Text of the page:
Belwood Step Dancing …or Brain Training on the Edge!

The Community Hall was packed with people – mothers, fathers, kids everywhere – and the judge sat front and centre, ready to assess the steps of each participant. We were numbers 205 and 206, and I was sooooooo nervous. I hoped that when the music started, my feet would just do what I have trained them to do, but I had no idea if they would.

What am I talking about? My step dancing competition from last week!

There’s lots of research that tells us that as we age, our brains get smaller. Nerves die off, losing their connections, and that leads to a thinned out network feeding our thinking functions. But brain shrinkage isn’t inevitable, and that research also tells us that picking up a challenging new hobby makes a huge difference. I’ve successfully managed to ignore this fact until my friend Marlene sprang into my kitchen after her first step dancing lesson, loudly announcing that I would be joining her from now on. (I actually don’t recall having any part in that decision, by the way.)

Marlene picked me up the following week, and dragged me to Chanda Leahy’s studio. Fast forward about 7 months, and you find the two of us in the Belwood Community Hall, ready to dance a reel at the Spring Rain Feis 2017, while Chanda’s son Xavier accompanied us on his fiddle.

I’m a musician, and I thought that learning the steps to some jigs and reels would be easy. NOPE! Despite having the most remarkable teacher in the world, it was quite a few months before I made the switch from looking like I was stomping cockroaches skittering across the hardwood floor to something vaguely resembling dancing.

Which brings me to last Saturday when Marlene and I got ready to perform. We were in the Pre-Beginner Category (seriously), and our “competition” ranged in age from 5 – 12 years old – we were the only adults!!! The kids took their performing seriously; they had clearly practiced more regularly that the two of us, who had those silly day jobs to keep us occupied.

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Our competition…with Xavier accompanying them, and Chanda looking hopeful!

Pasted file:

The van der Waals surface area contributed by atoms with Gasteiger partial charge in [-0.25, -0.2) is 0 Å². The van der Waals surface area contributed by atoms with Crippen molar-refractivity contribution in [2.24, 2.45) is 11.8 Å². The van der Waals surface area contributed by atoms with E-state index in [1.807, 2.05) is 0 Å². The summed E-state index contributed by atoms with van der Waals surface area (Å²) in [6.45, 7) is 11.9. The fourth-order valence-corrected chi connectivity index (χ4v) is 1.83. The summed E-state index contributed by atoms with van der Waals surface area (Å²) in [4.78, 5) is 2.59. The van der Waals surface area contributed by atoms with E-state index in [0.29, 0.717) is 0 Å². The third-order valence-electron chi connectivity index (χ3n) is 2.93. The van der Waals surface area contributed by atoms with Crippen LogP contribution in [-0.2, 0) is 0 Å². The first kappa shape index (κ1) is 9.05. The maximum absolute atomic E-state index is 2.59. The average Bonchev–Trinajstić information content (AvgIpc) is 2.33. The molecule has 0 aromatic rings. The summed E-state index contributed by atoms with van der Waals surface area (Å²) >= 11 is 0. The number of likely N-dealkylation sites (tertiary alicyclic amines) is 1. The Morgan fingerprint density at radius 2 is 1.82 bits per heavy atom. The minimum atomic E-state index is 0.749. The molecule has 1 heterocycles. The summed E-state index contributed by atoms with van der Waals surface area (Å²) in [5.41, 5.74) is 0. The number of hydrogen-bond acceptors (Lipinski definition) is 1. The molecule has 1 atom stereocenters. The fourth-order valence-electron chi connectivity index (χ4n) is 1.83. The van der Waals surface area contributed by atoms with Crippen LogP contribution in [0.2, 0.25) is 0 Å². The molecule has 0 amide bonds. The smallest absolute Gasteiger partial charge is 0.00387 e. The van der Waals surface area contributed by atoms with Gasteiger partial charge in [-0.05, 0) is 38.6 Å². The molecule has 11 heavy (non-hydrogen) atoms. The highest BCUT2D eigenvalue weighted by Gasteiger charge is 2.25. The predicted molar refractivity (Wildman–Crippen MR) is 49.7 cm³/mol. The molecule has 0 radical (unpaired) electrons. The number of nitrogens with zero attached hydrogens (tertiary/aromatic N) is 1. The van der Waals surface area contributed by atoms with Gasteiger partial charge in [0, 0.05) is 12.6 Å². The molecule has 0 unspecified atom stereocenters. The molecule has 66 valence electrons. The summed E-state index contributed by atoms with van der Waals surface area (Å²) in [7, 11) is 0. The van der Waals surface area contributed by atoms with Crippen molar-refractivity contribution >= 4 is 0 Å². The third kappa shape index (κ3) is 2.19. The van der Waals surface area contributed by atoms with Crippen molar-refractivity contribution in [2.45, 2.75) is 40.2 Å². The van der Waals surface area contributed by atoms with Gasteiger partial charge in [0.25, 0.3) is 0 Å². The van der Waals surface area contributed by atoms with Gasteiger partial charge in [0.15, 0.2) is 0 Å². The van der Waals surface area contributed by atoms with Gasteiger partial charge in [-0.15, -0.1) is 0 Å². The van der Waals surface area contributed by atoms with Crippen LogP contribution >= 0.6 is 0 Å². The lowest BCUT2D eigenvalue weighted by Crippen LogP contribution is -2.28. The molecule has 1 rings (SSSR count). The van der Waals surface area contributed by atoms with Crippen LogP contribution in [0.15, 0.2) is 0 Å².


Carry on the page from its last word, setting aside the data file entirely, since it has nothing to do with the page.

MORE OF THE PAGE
None of that mattered, of course. All that mattered was the certainty that my heart was about to explode in my chest while I waited to perform. There was anxious banter between the two of us and Xavier while he tuned his fiddle, and I wondered how I was ever going to remember all the steps. With mild panic setting in, I realized that I might crash and burn in front of all those parents and kids.

How may times do we, as adults, really experience that feeling of risk, of fear of failure? When was the last time you felt your heart jack hammering with uncertainty? Do you take risks? Are you prepared to try and fail? And what happens when you do?

I think many of us adults coast through our days doing things that are safe and secure. We don’t step to the edge of our comfort zones, because that’s un-comfortable. It takes extra effort that, in our busy, crazy and chaotic lives, we don’t want to expend. It’s easier (and safer) to just do the same old / same old. So we do.

Who knew step dancing was going to take me to the edge? But when Xavier started to play (at warp speed, I might add), my adrenaline-infused feet began to dance, and I was carried away with delight that I was actually doing this crazy thing!

And the risk was so worth it!IMG_4472 2

I’d love to tell you that we won our Pre-Beginner Category…but that is not the case. I can tell you that we grinned through the entire sequence, and by the time we were done, everyone in the audience was grinning with us. We got a huge round of applause and one little girl told me she thought we were very brave.

Our Saturday morning was a clear reminder to me that I need to make myself less comfortable now and then, and that a little risk – of failure, of embarrassment, of a mis-step – bring a sense of accomplishment and pride when it’s done. Just try it. I’ll be here, grinning and clapping for you!

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